Friday, October 5, 2012

My Favorite Places on Earth -- Alsace

We all have our favorite places on Earth, and I suppose some of us have our favorite places on Mars--but I haven't been there. Yet.

I go to Alsace at least once a year. For wine. But also for the quaint fairy-tale atmosphere in the dozens of tiny villages still very much as they were hundreds of years ago. World War II left few scars on these towns, so the old-fashioned beauty of the Fachwerk houses has been preserved remarkably well. I suppose it's my love for the fairy tale that keeps me coming back. And the wine of course.

Alsatian wines are so misunderstood. When you think of wine from this region, you might think of Riesling. You might think only of Riesling, and this would be sad. What about Pinot Gris? And Sylvaner? And Muscat? And my favorite varietal from Alsace Gewurztraminer? Alsatian wines are part of a culture that appreciates great traditional food and the atmosphere of quaint restaurants.

On our last trip to Alsace we finally went cycling through the vineyards. I'd wanted to do this for years. We were staying just outside Colmar in an Ibis hotel. With Ibis, you know what you're getting. It's completely characterless--sort of like the McDonald's of European hotels--but at least there are few bad surprises. I think as long as a hotel has an acceptable bed, I'm set. I'm not going to spend all day in this place.

We spent three days cycling from one town to the next--on the worst bicycles (velos in French) I've ever rented. Truly. Awful. Bad. One of us had a flat and had to walk back to Colmar (the flat repair kit was useless: wrong pump, dried up glue). Fortunately, we were all having such a wonderful time we were able to take little mishaps in our stride.

Gewurztraminer grapes
The best part about our bike ride through the vineyards--shhhhhh, come here--was that I finally tasted the Gewurztraminer grape right from the vine. Yes, this is technically stealing, but I don't think anyone will miss the four grapes I ate. And this post is like an homage to the grape, right? I'd like to think it is. Although Gewurztraminer is a white wine, the grape is actually red. And surprise, surprise: it tastes like Gewurztraminer. Yum. The end of August is definitely the best time to visit Alsace.

Alsace is sort of hard to get to if you're coming from the US, and that's why when you walk through the towns of Riquewihr, Ribeauvillé and Kaysersberg you'll hear very few American accents. It's worth the slog, though, if you can combine a visit to the region with a trip to Germany or a trip to other destinations in France or Belgium. Alsace is just across the German/French border or the French/Swiss border, so flying into Frankfurt of Basel would be the quickest way to get there. You could also fly into Strassbourg, but this looks more expensive and more complicated than Frankfurt or Basel.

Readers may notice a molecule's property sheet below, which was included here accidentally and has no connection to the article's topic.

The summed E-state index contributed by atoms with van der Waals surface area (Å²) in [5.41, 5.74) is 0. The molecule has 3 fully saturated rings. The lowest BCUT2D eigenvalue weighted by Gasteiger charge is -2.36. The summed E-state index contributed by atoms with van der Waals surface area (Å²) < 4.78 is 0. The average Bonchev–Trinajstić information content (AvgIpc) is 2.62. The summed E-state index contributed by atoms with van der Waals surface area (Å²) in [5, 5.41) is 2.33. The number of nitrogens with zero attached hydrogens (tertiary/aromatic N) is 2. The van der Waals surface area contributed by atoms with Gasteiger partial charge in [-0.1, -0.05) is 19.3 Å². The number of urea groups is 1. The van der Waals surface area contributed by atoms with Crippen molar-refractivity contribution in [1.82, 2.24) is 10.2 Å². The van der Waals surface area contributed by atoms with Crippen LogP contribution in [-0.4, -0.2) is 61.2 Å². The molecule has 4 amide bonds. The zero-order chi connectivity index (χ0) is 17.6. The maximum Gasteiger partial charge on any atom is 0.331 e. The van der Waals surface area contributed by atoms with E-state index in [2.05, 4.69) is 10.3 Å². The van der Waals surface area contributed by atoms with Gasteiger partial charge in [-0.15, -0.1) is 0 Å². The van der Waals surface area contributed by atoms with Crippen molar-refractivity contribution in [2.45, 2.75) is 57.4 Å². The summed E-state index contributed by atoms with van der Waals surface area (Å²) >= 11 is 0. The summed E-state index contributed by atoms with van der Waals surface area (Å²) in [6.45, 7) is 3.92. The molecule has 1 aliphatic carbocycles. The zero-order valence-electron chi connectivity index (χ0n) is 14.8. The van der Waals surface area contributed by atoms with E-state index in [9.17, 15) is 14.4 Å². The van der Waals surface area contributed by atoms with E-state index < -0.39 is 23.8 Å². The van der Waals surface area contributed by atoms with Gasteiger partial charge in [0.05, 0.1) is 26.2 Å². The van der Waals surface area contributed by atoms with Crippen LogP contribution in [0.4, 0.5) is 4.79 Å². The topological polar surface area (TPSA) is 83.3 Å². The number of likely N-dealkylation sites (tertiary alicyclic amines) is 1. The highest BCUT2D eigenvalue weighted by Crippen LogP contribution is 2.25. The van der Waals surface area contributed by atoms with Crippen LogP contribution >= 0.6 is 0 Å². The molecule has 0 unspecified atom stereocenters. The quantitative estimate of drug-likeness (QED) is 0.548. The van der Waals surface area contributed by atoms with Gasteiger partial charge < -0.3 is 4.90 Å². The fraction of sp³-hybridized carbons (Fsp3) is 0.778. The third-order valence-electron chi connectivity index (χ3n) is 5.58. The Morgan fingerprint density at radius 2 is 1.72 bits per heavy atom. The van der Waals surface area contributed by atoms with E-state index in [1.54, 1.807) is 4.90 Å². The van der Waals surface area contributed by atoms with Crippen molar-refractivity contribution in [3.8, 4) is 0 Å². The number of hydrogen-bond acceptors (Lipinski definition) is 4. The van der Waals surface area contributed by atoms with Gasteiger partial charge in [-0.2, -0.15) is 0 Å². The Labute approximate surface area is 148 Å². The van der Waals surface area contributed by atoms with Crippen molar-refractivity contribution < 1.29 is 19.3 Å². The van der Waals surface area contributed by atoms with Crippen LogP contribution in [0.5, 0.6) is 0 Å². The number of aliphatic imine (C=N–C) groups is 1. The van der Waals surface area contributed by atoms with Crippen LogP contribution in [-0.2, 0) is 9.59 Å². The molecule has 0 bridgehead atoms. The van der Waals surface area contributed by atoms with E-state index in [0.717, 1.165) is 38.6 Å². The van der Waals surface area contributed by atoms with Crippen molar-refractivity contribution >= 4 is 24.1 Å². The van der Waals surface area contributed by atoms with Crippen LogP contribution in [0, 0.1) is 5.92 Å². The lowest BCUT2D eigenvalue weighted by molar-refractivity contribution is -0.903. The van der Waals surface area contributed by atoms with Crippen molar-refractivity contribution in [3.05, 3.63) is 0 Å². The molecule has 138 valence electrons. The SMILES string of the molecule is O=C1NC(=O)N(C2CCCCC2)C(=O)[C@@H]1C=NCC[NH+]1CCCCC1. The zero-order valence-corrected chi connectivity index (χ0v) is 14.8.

Here are a few of my favorite pictures of Alsace. I have thousands.

Vineyards near Colmar, Alsace (France)

The village of Eguisheim, about 15 minutes from Colmar. Eguisheim is a circular Roman village famous for being the birthplace of Pope Leon IX. Eguisheim.

Alsace is known for its flowers in the spring and summer.

Ribeauvillé at Christmas

Kaysersberg at Christmas

What are your favorite places on earth? The place you'd always return to? The place that makes you feel at home?

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Christopher Allen is the author of Conversations with S. Teri O'Type (a Satire), an episodic adult cartoon about a man struggling with expectations. Allen's award-winning fiction and non-fiction have appeared or are forthcoming in SmokeLong Quarterly's Best of the First Ten Years anthology, Prime Number Magazine, The Best of Every Day Ficton, Pure Slush, Bootsnall Travel and Chicken Soup for the Soul. A finalist at Glimmer Train in 2011, Allen has been nominated for Best of the Net and the Pushcart Prize twice. He is the managing editor of the daily litzine Metazen. Recently, Allen--along with editors Michelle Elvy and Linda Simoni-Wastila--hosted Flash Mob 2013 in celebration of International Flash Fiction Day.